NEW DELHI: Stepping up its diplomatic footprints in energy-rich Central Asia, India is set to replicate the success of the Pan Africa e-network by creating a similar project of tele-education and tele-medicine that will span all the states of the strategically important region.
The e-network project will be unveiled during minister of state for external affairs E. Ahamed’s visit to Bishkek, the capital of Kyrgyzstan, June 12-13, a senior official familiar with the region, told IANS. Ahamed will be accompanied by senior officials of the external affairs ministry, including Ajay Bisaria, joint secretary in charge of the Eurasia division.
In Africa, the e-network has been a success with 47 African countries signing onto it.
The Central Asian e-network will be a pioneering attempt by India to leverage its prowess in the IT to bridge the digital divide in developing countries and to bolster their capacity in critical areas of health and education by linking India’s top hospitals and educational institutions with hubs in the region.
The Krygyz capital will also see India unfurling its Central Asia policy, the first such attempt to articulate New Delhi’s vision for the region where China has made deep inroads.
Bishkek will host a Track 1.5 dialogue that will bring experts and academics along with officials from India and Central Asian countries to map out a coherent and effective India-Central Asia partnership. The dialogue has been organized by the Indian Council of World Affairs (ICWA).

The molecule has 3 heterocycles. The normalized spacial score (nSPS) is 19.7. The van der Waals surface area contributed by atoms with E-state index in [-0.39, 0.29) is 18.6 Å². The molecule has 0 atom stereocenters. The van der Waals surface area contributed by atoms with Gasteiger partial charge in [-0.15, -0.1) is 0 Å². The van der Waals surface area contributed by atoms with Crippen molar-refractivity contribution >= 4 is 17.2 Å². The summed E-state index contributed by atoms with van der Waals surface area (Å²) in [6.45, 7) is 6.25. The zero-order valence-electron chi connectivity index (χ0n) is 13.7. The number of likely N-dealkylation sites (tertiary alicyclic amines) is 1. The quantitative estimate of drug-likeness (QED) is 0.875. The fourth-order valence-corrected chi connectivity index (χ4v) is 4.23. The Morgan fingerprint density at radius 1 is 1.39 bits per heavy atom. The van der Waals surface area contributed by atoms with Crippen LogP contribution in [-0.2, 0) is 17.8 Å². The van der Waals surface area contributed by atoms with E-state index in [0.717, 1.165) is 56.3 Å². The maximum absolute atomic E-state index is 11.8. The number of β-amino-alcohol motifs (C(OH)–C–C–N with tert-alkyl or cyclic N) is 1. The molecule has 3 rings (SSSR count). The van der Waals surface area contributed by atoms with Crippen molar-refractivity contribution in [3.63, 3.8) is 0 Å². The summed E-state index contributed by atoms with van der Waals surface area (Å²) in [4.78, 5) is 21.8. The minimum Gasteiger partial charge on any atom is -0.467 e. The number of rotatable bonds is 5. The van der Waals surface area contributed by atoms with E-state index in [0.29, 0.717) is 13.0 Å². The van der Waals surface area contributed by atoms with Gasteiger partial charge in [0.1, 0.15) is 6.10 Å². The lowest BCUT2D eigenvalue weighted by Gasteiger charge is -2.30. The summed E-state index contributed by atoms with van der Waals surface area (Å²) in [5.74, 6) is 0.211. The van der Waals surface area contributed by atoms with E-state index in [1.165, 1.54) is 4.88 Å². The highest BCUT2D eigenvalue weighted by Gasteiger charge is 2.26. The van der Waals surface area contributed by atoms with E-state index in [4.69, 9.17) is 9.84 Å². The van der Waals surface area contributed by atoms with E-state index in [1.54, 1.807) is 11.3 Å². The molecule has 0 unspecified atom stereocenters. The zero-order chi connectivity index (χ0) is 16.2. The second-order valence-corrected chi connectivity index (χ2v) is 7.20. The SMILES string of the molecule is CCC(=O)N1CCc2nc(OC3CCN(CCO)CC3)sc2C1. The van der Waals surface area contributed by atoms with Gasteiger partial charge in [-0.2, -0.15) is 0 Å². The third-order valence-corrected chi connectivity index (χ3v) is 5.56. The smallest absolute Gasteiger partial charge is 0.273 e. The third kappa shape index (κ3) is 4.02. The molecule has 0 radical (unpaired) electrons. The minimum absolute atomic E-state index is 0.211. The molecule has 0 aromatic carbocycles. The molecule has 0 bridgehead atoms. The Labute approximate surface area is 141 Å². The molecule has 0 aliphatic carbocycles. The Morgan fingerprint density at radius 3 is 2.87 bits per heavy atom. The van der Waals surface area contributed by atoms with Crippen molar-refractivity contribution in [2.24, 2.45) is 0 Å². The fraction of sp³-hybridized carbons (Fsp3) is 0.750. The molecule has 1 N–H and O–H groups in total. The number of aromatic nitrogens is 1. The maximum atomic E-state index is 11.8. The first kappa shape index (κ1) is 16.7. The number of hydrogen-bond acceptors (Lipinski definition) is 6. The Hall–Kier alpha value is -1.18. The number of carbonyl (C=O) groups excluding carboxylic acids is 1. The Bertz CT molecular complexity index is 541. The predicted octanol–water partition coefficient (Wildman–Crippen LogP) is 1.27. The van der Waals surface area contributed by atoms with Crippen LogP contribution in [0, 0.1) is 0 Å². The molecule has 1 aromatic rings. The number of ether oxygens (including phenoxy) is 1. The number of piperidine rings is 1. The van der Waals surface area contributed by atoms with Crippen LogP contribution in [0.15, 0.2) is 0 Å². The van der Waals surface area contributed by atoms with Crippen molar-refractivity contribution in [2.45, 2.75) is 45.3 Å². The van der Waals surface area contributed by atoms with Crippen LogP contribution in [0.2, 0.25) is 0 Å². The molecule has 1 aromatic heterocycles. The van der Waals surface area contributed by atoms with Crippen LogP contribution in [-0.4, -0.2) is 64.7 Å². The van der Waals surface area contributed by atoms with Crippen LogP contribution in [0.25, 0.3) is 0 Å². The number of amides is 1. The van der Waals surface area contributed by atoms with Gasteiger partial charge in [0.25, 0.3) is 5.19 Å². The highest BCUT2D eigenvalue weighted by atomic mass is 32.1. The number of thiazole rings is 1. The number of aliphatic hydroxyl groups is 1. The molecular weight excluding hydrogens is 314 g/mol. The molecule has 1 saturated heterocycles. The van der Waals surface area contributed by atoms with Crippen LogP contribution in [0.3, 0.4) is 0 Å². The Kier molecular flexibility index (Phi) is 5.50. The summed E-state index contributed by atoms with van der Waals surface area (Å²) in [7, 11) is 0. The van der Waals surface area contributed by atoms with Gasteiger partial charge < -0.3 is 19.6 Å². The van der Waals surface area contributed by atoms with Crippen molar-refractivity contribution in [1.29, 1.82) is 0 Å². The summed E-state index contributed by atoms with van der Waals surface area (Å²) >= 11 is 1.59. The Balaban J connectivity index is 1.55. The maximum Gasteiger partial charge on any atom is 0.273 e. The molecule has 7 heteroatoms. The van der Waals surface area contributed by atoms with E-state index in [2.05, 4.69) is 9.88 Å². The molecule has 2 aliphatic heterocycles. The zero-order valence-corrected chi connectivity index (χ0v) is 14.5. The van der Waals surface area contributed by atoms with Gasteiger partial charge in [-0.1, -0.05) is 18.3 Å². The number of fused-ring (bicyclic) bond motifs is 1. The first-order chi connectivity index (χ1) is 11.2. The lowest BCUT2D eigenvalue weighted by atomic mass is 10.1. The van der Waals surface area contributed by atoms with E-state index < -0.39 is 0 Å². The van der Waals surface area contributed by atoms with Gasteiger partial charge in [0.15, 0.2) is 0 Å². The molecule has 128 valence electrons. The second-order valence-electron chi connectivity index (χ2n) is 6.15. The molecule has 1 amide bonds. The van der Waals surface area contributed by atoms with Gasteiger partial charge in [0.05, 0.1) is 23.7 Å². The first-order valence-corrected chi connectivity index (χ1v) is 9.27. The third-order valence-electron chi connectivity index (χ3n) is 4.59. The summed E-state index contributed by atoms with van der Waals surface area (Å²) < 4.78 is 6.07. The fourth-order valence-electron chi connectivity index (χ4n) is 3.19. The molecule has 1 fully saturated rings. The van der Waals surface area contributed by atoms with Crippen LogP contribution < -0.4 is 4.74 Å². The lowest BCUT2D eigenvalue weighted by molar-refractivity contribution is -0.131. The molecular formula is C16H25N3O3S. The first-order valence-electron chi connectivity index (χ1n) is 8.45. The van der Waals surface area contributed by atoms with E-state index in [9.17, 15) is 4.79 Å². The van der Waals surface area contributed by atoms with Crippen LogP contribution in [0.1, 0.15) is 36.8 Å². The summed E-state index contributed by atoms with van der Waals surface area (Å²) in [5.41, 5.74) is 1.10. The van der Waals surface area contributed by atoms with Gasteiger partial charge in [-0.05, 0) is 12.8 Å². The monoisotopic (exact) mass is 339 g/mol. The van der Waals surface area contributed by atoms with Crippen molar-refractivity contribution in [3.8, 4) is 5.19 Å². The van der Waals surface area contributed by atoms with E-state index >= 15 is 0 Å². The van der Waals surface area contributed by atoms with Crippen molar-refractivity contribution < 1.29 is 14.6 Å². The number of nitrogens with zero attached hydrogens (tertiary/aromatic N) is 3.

Given the critical importance of the resource-rich Central Asian nations, India has been raising its profile by proactive initiatives on multiple fronts in the region which is already sold on the charms of Bollywood cinema. Culturally, India is strongly placed with its soft power attractions – many Tajiks and Uzbeks who trained in India speak fluent Hindi and love humming Hindi songs.
With its core strengths in capacity building, IT and human resource development, India is uniquely poised to transform the resource-rich strategically located region that suffers from a massive infrastructure deficit. During his visit, Ahamed will also inaugurate a potato processing plant, part of a slew of small development projects shepherded and assisted by India in the region.
The presence of Islamist militant networks and the geographical contiguity of Afghanistan with Central Asian nations have added to the region’s strategic significance for India. Defence cooperation with the region is also growing. India has the only overseas military base in Tajikistan, which is operated by the Indian Air Force in collaboration with the Tajikistan Air Force.
India’s proactive diplomacy in the region will also complement its efforts to join the six-nation Shanghai Cooperation Organisation, which brings together Russia and China along with Central Asian states, including Kazakhstan, Uzbekistan, Kyrgyzstan and Tajikistan.
India made a strong pitch for joining the SCO at the June 6-7 summit in Beijing by outlining its strong multi-faceted relations with the region and myriad strengths it could bring to bear on the development of Central Asia.